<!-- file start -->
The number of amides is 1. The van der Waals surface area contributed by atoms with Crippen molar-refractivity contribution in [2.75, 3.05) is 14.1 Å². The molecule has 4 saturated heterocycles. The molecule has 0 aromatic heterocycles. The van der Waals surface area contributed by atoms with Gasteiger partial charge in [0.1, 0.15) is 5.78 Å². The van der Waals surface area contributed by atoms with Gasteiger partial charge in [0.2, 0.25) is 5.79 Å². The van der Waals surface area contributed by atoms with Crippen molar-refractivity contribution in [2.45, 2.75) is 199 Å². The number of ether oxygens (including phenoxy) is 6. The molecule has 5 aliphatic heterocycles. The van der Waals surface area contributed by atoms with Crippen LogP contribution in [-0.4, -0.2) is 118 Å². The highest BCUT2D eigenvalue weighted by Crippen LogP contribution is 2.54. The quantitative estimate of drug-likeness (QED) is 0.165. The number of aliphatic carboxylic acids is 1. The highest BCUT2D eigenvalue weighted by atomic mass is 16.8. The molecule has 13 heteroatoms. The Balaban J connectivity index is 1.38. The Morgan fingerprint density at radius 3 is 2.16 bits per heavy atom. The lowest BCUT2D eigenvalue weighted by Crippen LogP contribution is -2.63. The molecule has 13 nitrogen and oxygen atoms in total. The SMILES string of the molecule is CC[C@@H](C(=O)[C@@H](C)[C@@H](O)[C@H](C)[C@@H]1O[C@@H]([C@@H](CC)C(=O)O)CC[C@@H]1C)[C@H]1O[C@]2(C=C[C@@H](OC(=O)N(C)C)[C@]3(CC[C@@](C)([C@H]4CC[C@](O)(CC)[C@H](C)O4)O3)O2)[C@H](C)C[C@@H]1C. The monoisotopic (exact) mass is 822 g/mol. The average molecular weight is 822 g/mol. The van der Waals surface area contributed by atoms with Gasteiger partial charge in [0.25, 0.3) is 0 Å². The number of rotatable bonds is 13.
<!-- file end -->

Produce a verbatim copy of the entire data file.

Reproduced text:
The number of amides is 1. The van der Waals surface area contributed by atoms with Crippen molar-refractivity contribution in [2.75, 3.05) is 14.1 Å². The molecule has 4 saturated heterocycles. The molecule has 0 aromatic heterocycles. The van der Waals surface area contributed by atoms with Gasteiger partial charge in [0.1, 0.15) is 5.78 Å². The van der Waals surface area contributed by atoms with Gasteiger partial charge in [0.2, 0.25) is 5.79 Å². The van der Waals surface area contributed by atoms with Crippen molar-refractivity contribution in [2.45, 2.75) is 199 Å². The number of ether oxygens (including phenoxy) is 6. The molecule has 5 aliphatic heterocycles. The van der Waals surface area contributed by atoms with Crippen LogP contribution in [-0.4, -0.2) is 118 Å². The highest BCUT2D eigenvalue weighted by Crippen LogP contribution is 2.54. The quantitative estimate of drug-likeness (QED) is 0.165. The number of aliphatic carboxylic acids is 1. The highest BCUT2D eigenvalue weighted by atomic mass is 16.8. The molecule has 13 heteroatoms. The Balaban J connectivity index is 1.38. The Morgan fingerprint density at radius 3 is 2.16 bits per heavy atom. The lowest BCUT2D eigenvalue weighted by Crippen LogP contribution is -2.63. The molecule has 13 nitrogen and oxygen atoms in total. The SMILES string of the molecule is CC[C@@H](C(=O)[C@@H](C)[C@@H](O)[C@H](C)[C@@H]1O[C@@H]([C@@H](CC)C(=O)O)CC[C@@H]1C)[C@H]1O[C@]2(C=C[C@@H](OC(=O)N(C)C)[C@]3(CC[C@@](C)([C@H]4CC[C@](O)(CC)[C@H](C)O4)O3)O2)[C@H](C)C[C@@H]1C. The monoisotopic (exact) mass is 822 g/mol. The average molecular weight is 822 g/mol. The van der Waals surface area contributed by atoms with Gasteiger partial charge in [0.25, 0.3) is 0 Å². The number of rotatable bonds is 13.